Patrice Cammarano, a fourth-year St. Thomas University student, co-founded the STU Mental Health Society in 2019 to bring a peer-to-peer aspect to mental health services on campus.
“[The society] was founded with the goal of really just helping students on campus be more aware of the importance of self-care and the use of inclusive language,” said Cammarano.
Throughout the year, the society organizes different events like fundraisers. Half of the proceeds raised at these events are used towards providing free activities to students and the other half is donated to a local charity. Last year, the society donated $500 to the Maddy Murphy memorial fund.
“We do want to erase the stigma that you do need to be struggling a lot before getting help,” said Cammarano.
Kelly Humber Kelly is the mental health coordinator at STU and a licensed counselling therapist. She said students aren’t always aware of the resources available on campus.
Depending on what STU students feel comfortable with, they can book appointments for one-on-one or group counselling sessions. STU also offers online coping skills workshops every Tuesday.
The purpose of the workshop allows students to set goals and reduce stress and anxiety.
“The focus is often around thinking. The way we think dictates the way we feel, which often dictates behaviour,” said Humber Kelly.
STU mental health services also organize self-care events for students. These are lighter events that encourage students to think about mental health in a fun, social setting. This includes dog therapy, paint nights or decorating cookies. These events are delayed until COVID-19 restrictions in the province are lifted.
Humber Kelly said there are a lot of students seeking help right now and the different resources on campus make it easier to meet student needs. She said while students deal with a variety of issues, the most common are anxiety, mood fluctuations and relationship problems.
Humber Kelly said there are coping strategies that already exist in students’ lives. Getting enough sleep, exercise and good food, as well as leaning on social supports like family and friends can have a significant impact on mental health.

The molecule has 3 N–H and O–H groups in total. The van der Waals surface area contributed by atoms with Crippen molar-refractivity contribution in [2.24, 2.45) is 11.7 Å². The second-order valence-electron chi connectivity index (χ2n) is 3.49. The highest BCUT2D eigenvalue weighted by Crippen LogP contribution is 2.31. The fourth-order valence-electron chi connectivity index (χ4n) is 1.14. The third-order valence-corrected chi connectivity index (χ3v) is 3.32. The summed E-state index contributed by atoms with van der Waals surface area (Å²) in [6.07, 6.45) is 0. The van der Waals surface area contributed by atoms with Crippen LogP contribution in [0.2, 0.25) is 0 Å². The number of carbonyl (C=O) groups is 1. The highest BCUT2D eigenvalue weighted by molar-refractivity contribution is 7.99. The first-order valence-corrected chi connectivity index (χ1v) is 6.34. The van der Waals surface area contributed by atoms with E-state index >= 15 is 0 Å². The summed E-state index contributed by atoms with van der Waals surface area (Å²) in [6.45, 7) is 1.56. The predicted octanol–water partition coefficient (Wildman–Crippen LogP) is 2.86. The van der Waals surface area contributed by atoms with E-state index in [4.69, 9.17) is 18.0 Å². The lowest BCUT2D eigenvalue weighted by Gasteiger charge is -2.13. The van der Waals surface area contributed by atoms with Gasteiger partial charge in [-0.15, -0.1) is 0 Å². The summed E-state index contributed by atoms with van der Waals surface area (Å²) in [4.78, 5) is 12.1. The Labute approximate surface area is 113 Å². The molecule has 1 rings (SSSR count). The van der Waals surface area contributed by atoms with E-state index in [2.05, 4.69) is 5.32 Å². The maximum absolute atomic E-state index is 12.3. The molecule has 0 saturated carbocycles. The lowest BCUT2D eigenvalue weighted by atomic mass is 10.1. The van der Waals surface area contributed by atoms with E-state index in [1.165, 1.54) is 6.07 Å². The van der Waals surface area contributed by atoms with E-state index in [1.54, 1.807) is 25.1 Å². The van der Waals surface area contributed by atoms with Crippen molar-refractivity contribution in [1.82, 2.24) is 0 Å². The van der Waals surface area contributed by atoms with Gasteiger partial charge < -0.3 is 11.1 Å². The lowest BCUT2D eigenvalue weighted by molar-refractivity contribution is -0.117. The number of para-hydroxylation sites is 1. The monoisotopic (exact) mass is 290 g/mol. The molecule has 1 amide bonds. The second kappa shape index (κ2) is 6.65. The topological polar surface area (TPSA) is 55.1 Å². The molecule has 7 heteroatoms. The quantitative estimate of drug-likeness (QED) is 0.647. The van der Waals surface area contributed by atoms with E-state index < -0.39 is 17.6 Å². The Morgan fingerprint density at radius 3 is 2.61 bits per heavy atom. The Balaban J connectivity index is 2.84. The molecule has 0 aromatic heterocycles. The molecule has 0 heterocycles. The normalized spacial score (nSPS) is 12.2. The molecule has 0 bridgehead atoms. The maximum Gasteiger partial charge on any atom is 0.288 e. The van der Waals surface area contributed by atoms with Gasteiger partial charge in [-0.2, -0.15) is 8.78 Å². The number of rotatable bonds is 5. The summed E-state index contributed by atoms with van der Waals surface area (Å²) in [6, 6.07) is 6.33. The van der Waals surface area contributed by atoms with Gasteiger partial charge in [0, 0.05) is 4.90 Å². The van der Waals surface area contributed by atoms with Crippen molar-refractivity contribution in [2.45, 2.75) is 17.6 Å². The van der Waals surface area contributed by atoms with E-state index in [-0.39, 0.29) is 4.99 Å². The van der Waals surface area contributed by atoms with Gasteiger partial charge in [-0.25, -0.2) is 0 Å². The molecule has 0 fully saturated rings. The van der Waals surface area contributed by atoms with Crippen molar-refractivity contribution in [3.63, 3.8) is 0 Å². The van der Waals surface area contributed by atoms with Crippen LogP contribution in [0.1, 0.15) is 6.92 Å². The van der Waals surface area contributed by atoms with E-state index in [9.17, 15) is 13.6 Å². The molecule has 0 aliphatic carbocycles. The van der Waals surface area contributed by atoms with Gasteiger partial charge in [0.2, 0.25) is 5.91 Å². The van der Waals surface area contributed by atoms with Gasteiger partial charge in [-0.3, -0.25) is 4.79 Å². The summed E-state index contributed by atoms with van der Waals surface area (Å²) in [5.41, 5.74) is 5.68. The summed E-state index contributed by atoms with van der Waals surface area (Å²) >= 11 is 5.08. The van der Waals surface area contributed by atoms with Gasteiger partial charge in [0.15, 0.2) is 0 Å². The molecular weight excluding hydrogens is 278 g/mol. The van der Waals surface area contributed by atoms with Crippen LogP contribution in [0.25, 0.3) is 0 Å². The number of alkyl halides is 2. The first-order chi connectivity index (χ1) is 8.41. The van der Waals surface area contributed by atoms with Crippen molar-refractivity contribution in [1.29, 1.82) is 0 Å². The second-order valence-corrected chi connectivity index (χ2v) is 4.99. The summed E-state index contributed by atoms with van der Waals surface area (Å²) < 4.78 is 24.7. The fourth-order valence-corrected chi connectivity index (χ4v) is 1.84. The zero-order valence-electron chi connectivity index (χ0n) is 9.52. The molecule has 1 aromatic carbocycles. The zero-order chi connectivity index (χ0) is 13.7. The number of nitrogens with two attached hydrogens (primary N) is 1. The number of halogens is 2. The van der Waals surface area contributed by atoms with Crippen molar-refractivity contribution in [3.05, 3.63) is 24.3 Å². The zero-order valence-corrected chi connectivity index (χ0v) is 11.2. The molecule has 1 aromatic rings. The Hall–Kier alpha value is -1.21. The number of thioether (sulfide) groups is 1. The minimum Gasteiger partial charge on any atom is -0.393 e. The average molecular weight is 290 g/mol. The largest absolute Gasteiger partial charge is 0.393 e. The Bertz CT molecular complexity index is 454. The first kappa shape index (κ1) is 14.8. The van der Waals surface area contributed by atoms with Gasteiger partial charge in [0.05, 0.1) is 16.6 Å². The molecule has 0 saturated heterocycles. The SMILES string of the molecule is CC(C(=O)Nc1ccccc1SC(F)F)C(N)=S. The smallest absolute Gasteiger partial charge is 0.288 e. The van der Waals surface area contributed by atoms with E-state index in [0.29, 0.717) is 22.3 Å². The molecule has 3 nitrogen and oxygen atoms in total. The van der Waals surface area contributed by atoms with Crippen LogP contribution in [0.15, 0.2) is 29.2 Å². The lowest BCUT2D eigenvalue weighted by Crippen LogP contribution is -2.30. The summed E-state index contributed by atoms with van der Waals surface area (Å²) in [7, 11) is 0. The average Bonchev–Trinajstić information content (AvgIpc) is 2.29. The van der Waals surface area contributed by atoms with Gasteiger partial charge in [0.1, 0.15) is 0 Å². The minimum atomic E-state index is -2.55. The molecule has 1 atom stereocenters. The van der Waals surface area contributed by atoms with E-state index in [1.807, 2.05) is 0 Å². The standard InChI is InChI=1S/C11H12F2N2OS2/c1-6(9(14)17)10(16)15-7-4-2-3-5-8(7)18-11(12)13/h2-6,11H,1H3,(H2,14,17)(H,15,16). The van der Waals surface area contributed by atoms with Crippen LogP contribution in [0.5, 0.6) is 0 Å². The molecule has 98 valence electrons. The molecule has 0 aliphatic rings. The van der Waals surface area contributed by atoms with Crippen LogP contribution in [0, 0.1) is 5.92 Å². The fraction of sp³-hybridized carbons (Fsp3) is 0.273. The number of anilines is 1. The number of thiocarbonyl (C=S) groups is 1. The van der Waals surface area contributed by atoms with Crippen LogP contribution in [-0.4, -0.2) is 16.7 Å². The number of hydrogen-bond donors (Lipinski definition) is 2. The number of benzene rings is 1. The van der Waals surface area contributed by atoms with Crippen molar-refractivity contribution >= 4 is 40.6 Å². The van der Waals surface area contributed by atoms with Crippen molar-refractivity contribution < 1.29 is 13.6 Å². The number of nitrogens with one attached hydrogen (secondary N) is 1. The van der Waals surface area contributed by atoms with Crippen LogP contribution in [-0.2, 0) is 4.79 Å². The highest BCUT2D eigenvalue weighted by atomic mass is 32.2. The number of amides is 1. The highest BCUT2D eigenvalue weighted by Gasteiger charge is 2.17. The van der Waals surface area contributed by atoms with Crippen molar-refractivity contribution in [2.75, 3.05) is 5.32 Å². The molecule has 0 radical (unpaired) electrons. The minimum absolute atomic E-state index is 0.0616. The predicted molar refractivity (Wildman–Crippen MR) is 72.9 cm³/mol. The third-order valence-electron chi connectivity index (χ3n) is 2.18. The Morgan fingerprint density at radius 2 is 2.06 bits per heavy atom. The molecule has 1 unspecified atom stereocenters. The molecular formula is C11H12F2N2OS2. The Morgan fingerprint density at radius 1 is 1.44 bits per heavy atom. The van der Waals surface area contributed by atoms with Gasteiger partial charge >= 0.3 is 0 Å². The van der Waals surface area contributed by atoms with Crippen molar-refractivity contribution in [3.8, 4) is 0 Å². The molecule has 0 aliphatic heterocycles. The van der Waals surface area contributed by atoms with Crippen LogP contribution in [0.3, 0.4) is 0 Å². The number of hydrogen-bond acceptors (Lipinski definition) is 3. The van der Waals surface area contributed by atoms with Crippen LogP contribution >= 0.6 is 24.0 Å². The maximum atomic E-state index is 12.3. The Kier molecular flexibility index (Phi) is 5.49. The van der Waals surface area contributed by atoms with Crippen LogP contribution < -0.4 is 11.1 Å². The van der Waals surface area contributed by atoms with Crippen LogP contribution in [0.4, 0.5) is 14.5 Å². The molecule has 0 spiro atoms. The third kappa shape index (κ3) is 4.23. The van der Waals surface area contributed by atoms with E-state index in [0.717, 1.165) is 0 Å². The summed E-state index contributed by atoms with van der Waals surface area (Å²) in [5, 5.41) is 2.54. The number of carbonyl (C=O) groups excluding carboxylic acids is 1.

“It’s all about how it’s impacting you and how you’re functioning. It’s normal to feel overwhelmed at busy times of the year but if it’s impacting relationships or academics [or] your ability to function, it’s a good idea to talk to someone,” said Humber Kelly.
Wendy Matthews is a counsellor and social worker at STU. She is a member of the Wabanaki Support Team as well as the mental health services on campus. Matthews provides both Indigenous and Western approaches to counselling.
“I commend STU on having an Indigenous counsellor because we do have a number of students who belong to the [Black, Indigenous, people of colour] community,” said Matthews.
Matthews said it’s important for students to see members of the BIPOC community in professional roles and on-campus supporting students. She said it’s also important that the option to speak to an Indigenous counsellor is available to Indigenous students.
“The Indigenous approach is more holistic, meaning it’s looking beyond the mental health piece,” said Matthews. “It’s looking at things like spirituality and wellness, the role of traditional medicine, Elders’ wisdom and connection to Mother Earth.”
Matthews said the pandemic forced students to adapt. She said there’s no doubt being in isolation for the last year and a half has students appreciating the transition to in-person courses.
With the uncertainty this year may bring, Matthews said “rather than looking through a lens of fear, having more of a curious mind” can help students.